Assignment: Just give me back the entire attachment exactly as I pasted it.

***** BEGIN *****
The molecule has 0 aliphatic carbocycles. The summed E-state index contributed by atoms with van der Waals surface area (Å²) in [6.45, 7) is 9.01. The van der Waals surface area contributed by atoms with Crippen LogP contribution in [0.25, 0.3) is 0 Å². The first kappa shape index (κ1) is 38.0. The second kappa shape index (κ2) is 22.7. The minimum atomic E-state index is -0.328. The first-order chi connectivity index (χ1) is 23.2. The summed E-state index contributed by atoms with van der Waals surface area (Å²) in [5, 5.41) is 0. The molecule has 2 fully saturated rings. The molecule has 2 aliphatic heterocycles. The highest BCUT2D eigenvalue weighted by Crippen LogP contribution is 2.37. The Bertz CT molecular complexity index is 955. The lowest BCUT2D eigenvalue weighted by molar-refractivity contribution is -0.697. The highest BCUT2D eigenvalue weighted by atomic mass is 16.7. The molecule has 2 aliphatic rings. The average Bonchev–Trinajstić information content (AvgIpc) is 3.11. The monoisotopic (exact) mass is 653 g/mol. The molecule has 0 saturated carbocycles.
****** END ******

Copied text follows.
The molecule has 0 aliphatic carbocycles. The summed E-state index contributed by atoms with van der Waals surface area (Å²) in [6.45, 7) is 9.01. The van der Waals surface area contributed by atoms with Crippen LogP contribution in [0.25, 0.3) is 0 Å². The first kappa shape index (κ1) is 38.0. The second kappa shape index (κ2) is 22.7. The minimum atomic E-state index is -0.328. The first-order chi connectivity index (χ1) is 23.2. The summed E-state index contributed by atoms with van der Waals surface area (Å²) in [5, 5.41) is 0. The molecule has 2 fully saturated rings. The molecule has 2 aliphatic heterocycles. The highest BCUT2D eigenvalue weighted by Crippen LogP contribution is 2.37. The Bertz CT molecular complexity index is 955. The lowest BCUT2D eigenvalue weighted by molar-refractivity contribution is -0.697. The highest BCUT2D eigenvalue weighted by atomic mass is 16.7. The molecule has 2 aliphatic rings. The average Bonchev–Trinajstić information content (AvgIpc) is 3.11. The monoisotopic (exact) mass is 653 g/mol. The molecule has 0 saturated carbocycles.